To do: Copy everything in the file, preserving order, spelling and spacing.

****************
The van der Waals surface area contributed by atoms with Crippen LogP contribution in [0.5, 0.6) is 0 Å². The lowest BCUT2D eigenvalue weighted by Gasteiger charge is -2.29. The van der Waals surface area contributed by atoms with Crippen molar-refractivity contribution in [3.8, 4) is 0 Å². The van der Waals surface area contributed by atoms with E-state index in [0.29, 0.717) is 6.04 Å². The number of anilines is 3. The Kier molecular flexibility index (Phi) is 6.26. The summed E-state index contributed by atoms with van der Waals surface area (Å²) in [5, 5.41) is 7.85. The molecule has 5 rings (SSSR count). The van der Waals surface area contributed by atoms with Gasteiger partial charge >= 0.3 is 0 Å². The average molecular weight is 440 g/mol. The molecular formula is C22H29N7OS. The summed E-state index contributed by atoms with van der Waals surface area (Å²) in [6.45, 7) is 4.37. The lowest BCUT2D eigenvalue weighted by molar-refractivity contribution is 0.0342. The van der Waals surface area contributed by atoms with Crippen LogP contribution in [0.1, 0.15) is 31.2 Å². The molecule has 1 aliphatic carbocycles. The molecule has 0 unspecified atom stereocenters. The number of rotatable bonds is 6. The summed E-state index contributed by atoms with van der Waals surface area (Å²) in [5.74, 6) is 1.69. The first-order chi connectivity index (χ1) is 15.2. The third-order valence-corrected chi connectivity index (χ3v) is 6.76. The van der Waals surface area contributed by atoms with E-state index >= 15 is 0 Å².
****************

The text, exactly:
The van der Waals surface area contributed by atoms with Crippen LogP contribution in [0.5, 0.6) is 0 Å². The lowest BCUT2D eigenvalue weighted by Gasteiger charge is -2.29. The van der Waals surface area contributed by atoms with Crippen molar-refractivity contribution in [3.8, 4) is 0 Å². The van der Waals surface area contributed by atoms with E-state index in [0.29, 0.717) is 6.04 Å². The number of anilines is 3. The Kier molecular flexibility index (Phi) is 6.26. The summed E-state index contributed by atoms with van der Waals surface area (Å²) in [5, 5.41) is 7.85. The molecule has 5 rings (SSSR count). The van der Waals surface area contributed by atoms with Gasteiger partial charge >= 0.3 is 0 Å². The average molecular weight is 440 g/mol. The molecular formula is C22H29N7OS. The summed E-state index contributed by atoms with van der Waals surface area (Å²) in [6.45, 7) is 4.37. The lowest BCUT2D eigenvalue weighted by molar-refractivity contribution is 0.0342. The van der Waals surface area contributed by atoms with Crippen LogP contribution in [0.1, 0.15) is 31.2 Å². The molecule has 1 aliphatic carbocycles. The molecule has 0 unspecified atom stereocenters. The number of rotatable bonds is 6. The summed E-state index contributed by atoms with van der Waals surface area (Å²) in [5.74, 6) is 1.69. The first-order chi connectivity index (χ1) is 15.2. The third-order valence-corrected chi connectivity index (χ3v) is 6.76. The van der Waals surface area contributed by atoms with E-state index >= 15 is 0 Å².